The thought has been crystallizing in my mind for the past few weeks – the story of COVID-19 as told by the media needs to change. Ever since the pandemic broke, we have all been tuned to the new scorecard of the number of cases in our locality, city, state, country, other countries and the world as a whole. It has provided for a much needed diversion from the lack of sport scorecards during this period. Months after the advent of the spread of the virus, we continue to watch the upward trend of the number of cases everywhere. There are different aspects of this trend that are worrying:
- We still do not have a clear method of identifying the strains of the virus and which are most likely to cause a fatality
- There is no known, established cure for the disease. There are varying reports of multiple tests underway to treat the condition, but none that is known to be more than 50% effective
- The fear has become deep-rooted in so many people’s psyche. It will take time and a lot of effort to overcome
As realization has dawned that we must learn to live with the virus, it is time to start focusing on the positives, as it were. The number of asymptomatic cases in the state of Karnataka was reported as 96% recently. That is staggering. It can mean one of two things:
- There may be a section of the population that has contracted the virus already and have remained unaffected.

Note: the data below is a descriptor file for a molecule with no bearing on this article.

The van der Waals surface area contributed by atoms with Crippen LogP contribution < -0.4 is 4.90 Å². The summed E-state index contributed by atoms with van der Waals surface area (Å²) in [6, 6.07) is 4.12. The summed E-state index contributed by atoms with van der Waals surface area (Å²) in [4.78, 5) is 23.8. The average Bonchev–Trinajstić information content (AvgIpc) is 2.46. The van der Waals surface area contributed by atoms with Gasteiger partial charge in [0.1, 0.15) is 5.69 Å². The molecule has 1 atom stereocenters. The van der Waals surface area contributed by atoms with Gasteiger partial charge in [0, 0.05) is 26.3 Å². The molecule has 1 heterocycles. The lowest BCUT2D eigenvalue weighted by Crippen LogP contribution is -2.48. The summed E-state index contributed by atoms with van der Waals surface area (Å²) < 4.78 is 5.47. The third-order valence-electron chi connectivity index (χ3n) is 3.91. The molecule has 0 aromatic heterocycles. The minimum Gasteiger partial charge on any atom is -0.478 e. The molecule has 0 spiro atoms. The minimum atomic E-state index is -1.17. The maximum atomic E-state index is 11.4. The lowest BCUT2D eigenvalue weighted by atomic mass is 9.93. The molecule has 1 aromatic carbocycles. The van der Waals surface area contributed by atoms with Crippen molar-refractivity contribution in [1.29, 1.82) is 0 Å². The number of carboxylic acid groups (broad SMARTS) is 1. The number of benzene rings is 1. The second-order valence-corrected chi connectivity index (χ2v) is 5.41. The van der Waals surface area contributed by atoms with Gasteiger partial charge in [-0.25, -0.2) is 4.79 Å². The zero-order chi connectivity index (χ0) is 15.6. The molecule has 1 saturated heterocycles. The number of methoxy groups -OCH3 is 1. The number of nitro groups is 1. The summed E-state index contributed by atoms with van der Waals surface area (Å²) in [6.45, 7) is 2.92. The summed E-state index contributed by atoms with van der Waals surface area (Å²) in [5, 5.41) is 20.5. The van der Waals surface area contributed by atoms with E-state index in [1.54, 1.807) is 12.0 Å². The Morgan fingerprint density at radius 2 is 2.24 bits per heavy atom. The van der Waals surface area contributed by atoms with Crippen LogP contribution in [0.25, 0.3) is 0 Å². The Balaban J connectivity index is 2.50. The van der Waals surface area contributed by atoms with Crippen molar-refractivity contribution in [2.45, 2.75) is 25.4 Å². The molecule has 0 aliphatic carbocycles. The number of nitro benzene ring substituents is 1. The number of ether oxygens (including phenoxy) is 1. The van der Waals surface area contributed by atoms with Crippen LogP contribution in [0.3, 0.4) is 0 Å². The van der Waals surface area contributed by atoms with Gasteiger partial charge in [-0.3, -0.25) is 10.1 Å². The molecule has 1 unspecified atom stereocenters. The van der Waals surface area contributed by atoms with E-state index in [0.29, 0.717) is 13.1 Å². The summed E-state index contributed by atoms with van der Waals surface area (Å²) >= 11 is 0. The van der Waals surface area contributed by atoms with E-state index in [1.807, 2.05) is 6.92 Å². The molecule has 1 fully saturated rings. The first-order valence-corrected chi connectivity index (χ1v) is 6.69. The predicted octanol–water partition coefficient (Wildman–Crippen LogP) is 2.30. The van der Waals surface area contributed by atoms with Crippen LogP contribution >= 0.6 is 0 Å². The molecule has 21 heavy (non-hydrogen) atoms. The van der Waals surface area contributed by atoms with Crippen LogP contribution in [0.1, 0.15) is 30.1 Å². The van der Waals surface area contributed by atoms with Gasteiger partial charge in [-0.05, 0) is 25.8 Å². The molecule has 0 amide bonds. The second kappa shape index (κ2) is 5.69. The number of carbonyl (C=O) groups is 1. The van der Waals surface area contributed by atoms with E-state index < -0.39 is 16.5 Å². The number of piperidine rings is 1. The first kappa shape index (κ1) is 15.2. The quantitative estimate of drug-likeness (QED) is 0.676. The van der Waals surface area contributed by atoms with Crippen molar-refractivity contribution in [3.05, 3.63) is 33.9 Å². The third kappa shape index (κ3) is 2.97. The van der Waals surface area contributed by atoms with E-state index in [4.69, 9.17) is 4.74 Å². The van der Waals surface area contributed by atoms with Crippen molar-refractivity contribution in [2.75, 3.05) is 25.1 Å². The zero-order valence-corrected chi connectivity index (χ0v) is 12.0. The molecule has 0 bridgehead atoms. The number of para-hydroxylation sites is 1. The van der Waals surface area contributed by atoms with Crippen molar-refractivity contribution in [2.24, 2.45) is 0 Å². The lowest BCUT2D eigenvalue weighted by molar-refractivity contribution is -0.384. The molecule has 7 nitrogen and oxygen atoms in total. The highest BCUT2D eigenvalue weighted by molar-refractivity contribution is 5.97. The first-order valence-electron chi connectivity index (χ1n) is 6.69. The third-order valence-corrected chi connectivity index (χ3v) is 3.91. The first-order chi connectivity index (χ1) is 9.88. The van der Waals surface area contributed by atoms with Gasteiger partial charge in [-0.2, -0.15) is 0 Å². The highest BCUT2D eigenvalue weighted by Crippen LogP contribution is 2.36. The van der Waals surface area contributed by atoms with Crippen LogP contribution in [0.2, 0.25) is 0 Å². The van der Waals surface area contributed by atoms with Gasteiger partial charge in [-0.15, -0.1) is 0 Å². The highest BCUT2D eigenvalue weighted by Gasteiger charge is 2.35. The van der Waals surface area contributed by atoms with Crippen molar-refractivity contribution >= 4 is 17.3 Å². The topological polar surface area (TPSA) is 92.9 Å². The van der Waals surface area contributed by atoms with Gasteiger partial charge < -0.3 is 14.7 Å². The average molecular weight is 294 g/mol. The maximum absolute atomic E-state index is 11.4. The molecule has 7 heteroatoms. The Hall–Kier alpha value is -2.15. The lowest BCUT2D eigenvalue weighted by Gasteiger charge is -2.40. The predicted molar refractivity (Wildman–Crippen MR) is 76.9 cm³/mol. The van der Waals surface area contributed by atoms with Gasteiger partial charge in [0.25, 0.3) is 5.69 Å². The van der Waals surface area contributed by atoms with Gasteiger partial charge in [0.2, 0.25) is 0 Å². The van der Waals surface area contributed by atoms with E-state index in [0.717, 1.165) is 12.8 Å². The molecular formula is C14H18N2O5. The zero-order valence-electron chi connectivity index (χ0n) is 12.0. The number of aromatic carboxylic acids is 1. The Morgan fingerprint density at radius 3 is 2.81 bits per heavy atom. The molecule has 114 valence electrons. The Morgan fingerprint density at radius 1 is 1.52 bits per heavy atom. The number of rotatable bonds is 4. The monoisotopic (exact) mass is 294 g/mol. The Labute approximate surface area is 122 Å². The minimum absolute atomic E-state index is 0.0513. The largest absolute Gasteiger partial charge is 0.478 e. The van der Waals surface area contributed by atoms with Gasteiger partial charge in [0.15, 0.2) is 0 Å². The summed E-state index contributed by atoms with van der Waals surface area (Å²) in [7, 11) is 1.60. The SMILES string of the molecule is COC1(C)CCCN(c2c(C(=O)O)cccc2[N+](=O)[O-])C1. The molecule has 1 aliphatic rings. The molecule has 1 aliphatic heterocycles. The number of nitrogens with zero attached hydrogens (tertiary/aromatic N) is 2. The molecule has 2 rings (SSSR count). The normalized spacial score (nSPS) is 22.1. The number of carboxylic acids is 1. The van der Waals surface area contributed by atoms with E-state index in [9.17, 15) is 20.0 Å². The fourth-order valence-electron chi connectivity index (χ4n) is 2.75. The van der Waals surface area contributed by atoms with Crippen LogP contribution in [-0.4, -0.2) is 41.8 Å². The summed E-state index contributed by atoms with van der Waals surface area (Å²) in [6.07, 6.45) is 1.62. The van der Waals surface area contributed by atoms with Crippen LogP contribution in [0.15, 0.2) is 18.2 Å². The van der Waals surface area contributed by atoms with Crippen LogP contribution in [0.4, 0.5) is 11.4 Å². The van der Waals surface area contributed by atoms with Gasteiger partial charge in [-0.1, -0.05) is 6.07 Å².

- The virus is not as deadly as it is made out to be. Only 4% of the tested patients showed symptoms such as breathlessness, fever, etc. Of that, fewer numbers passed away exclusively because of COVID-19.
Let’s compare the stats for other diseases that have no known cure. Dengue has no specific cure and case fatality rates can be as low as 1% with proper case management and as high as 20% in patients in sever cases. Malaria, on the other hand, has a vaccine available and even then, as per this report, is responsible for anywhere between 1-3 million deaths every year. As a society, we have not been impacted by other viruses and diseases which are more fatal than the Coronavirus. Why has this virus captured our imagination like none other in the recent past? Does it warrant the extreme measures that we have been taking everywhere? We move around with masks even when there is no one within at least 20 yards of us. Restrictions abound everywhere and it appears rather silly that I can step out in my balcony and breathe in the same air that I would when I am outside, hardly a few metres away, without a mask. Outside, on the roads of Bengaluru, about 50% of the people I see do not wear a mask. I envy their courage.
We need to start telling the story of how the virus is not as fatal as perhaps once envisioned. Then, maybe, we can start relaxing all restrictions and let nature take its course? Notwithstanding the overwhelming criticism faced by Donald Trump and Bolsonaro, maybe they have a point. How much longer can the economies of the world withstand the frequent policy changes, rule changes and uncertainty?